Is this the golden age of the mockumentary? Maybe not much else good is going on in the world, but you can at least find some solace in that tiny fragment. You see, it isn’t very often that I am able to recommend something because it made we weep tears of laughter, but I am happy and heartened to say that the latest BBC mockumentary, This Country, is sublime enough to have lifted my spirits heavenwards.
This is odd because the subject matter is firmly in the gutter. The filming is very much centred on the wretched lives of cousins and “best mates” Kerry and Lee “Kurtan” Mucklowe, plus their immediate family, friends and enemies, including Big Mac, Fries, “slugs” and Uncle Nugget. In a Cotswolds village. But this is not the Cotswolds of cosy supper parties with Jeremy Clarkson, David Cameron and Rebecca Wade; of country gastropubs and riding schools, of picture postcard settings and meadows.
No. Kerry and Kurtan hang out in what a sociologist or MP might term a “pocket of poverty in an otherwise affluent part of the country” as members of, to use a rightly unfashionable phrase, the underclass. That is “this country”. Choose arson, choose tattoos, choose a pit bull terrier, choose drunkenness, peeping toms, foul-mouthed abuse, bed-ridden parents, trendy vicars, caravans, tattoos, rural unemployment, dinosaur-shaped chicken nuggets, asbos, pig rustling, the Church of England, Laurence Llewelyn-Bowen, boxes of Celebrations, bus shelters and Fred West.
Kurtan bears a striking – indeed, unnerving – resemblance to Gareth Keenan (as played by McKenzie Crook), David Brent’s ridiculous sidekick in The Office, coming from roughly the same part of the world, with a similar accent, eccentric hairdo and “physique”, and with much the same nerdy tendencies: Kurtan could, for example, quite easily deliver Gareth’s line, “will there ever be a boy born who can swim faster than a shark?” Kerry, in a parallel link with classic BBC comedy, resembles Ronnie Barker in drag. Actually, not drag so much as unisex sportswear (Swindon FC-themed). This Country shares with that other BBC3 cult success People Just Do Nothing an uneasily well-observed quality that raises the comedic genre almost to an art form. If that doesn’t sound too pretentious.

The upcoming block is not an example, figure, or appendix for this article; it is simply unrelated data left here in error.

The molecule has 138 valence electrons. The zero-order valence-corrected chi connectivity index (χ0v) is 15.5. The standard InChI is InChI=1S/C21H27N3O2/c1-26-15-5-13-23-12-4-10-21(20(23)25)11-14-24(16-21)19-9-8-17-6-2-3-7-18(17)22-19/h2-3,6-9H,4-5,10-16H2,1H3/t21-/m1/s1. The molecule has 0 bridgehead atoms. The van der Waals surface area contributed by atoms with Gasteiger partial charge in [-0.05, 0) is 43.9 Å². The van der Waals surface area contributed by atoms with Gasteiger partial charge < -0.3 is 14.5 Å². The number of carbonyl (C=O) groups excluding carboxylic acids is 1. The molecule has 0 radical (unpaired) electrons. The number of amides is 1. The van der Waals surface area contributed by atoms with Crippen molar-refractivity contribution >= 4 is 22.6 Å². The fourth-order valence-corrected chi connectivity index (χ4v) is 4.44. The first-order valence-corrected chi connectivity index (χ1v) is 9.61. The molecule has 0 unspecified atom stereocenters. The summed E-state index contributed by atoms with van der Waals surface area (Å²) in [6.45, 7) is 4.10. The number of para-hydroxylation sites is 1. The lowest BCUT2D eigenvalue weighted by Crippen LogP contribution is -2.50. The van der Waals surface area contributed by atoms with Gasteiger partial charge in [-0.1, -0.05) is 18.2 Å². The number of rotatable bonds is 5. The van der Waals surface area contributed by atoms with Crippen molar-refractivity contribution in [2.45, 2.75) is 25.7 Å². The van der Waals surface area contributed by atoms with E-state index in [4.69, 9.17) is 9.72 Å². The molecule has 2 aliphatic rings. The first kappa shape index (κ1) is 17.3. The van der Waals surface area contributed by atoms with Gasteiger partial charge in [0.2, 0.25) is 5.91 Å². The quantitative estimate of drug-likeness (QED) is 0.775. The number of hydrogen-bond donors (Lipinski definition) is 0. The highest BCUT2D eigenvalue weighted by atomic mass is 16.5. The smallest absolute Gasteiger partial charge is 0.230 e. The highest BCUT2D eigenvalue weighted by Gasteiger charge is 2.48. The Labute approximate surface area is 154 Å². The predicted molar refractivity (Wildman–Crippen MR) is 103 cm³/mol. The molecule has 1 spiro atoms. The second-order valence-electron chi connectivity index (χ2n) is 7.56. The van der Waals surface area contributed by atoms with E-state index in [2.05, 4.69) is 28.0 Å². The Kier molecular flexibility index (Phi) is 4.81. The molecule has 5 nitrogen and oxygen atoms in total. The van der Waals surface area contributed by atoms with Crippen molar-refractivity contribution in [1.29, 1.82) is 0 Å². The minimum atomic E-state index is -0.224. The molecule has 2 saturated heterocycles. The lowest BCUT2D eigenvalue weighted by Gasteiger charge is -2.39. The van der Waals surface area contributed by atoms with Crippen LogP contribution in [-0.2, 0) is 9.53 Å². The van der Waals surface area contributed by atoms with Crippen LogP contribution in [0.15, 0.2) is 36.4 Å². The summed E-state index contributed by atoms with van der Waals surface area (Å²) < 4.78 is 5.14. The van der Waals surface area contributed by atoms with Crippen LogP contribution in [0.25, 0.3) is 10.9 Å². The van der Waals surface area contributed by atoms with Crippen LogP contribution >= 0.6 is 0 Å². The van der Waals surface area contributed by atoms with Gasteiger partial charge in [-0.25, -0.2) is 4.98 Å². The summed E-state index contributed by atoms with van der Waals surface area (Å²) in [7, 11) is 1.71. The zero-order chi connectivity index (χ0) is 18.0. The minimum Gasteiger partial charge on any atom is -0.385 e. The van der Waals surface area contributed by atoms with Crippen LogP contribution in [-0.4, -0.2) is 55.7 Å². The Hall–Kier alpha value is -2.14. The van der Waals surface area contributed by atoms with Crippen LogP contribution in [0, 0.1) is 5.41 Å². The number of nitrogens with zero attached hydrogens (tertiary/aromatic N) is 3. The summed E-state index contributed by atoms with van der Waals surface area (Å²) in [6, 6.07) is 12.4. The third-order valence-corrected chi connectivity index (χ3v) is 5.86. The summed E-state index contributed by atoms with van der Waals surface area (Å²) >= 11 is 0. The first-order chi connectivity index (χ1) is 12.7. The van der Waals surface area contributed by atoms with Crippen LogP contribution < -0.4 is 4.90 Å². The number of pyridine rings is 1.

This first episode of six is nominally about the annual village scarecrow competition, but is actually a bawdy sort of Dickensian romp with a satisfyingly violent twist. It isn’t in fact as hog-whimperingly amusing as the later episodes, but it’s still worth summoning up on your tablet. So my strong advice is to stick with the series. Kerry and Kurtan, by the way, are played by real-life brother and sister team Charlie and Daisy Cooper, the funniest siblings of this or any age. We will, I hope, see and hear much more of these. Strong language throughout, by the way.
I don’t suppose I ever expected to see Roots back on our screens, nor any reason why I shouldn’t. It was a classic mini-series, and curiously seldom seen since. For those who remember it first time round, about 40 years ago it was quite a phenomenon, tracing as it did the African origins of the black diaspora through the life of one in particular, Kunta Kinte, whose suffering in slavery was given a fully graphic treatment. It was, basically, quite a shaming thing to watch, the violence, the greed, the plundering and sheer human suffering on such a scale – inflicted by white slavemasters and slaveowners but some allied African traders too. At the time it was so revelatory because it confronted a generation of people in Europe and America who had only relatively recently abandoned their lazy assumptions of imperialism and white supremacy. More than anything, they had to be impressed by the spirit of Kunta Kinte, and his descendants, whose lives were followed on their path through American history through to the Civil War and, in sequels, to the last century.
Now Alex Harvey’s multi-generational historical novel has been adapted for TV again, and this one is more naturalistic and just as harrowing to observe, albeit slightly tucked away on BBC4. Malachi Kirby plays Kinte, and Forest Whitaker joins as fellow slave Fiddler: a fine drama in its own right.
As a bit of a history fan, I enjoyed my preview of Ben Macintyre’s SAS:Rogue Warriors. Macintyre is a skilled story teller in print and television, and you might recall his previous books/shows about spies. This time it’s the most daring of the daring, and. Although much of their story has been familiar for some time, Macintyre has got his hands on some revealing and previously unseen material to add to the lustre of the Special Air Service story, in all its semi-psychotic semi-amateur splendour.
By the way, the gut-wrenching excitement of the Derby County/Leicester City FA Cup tie vindicated my choice of it as the pick of last Friday’s viewing; I feel just as confident in mentioning to you the England v France Six Nations Rugby match today, the whole Brexit thing adding to the usual traditional friendly rivalries.
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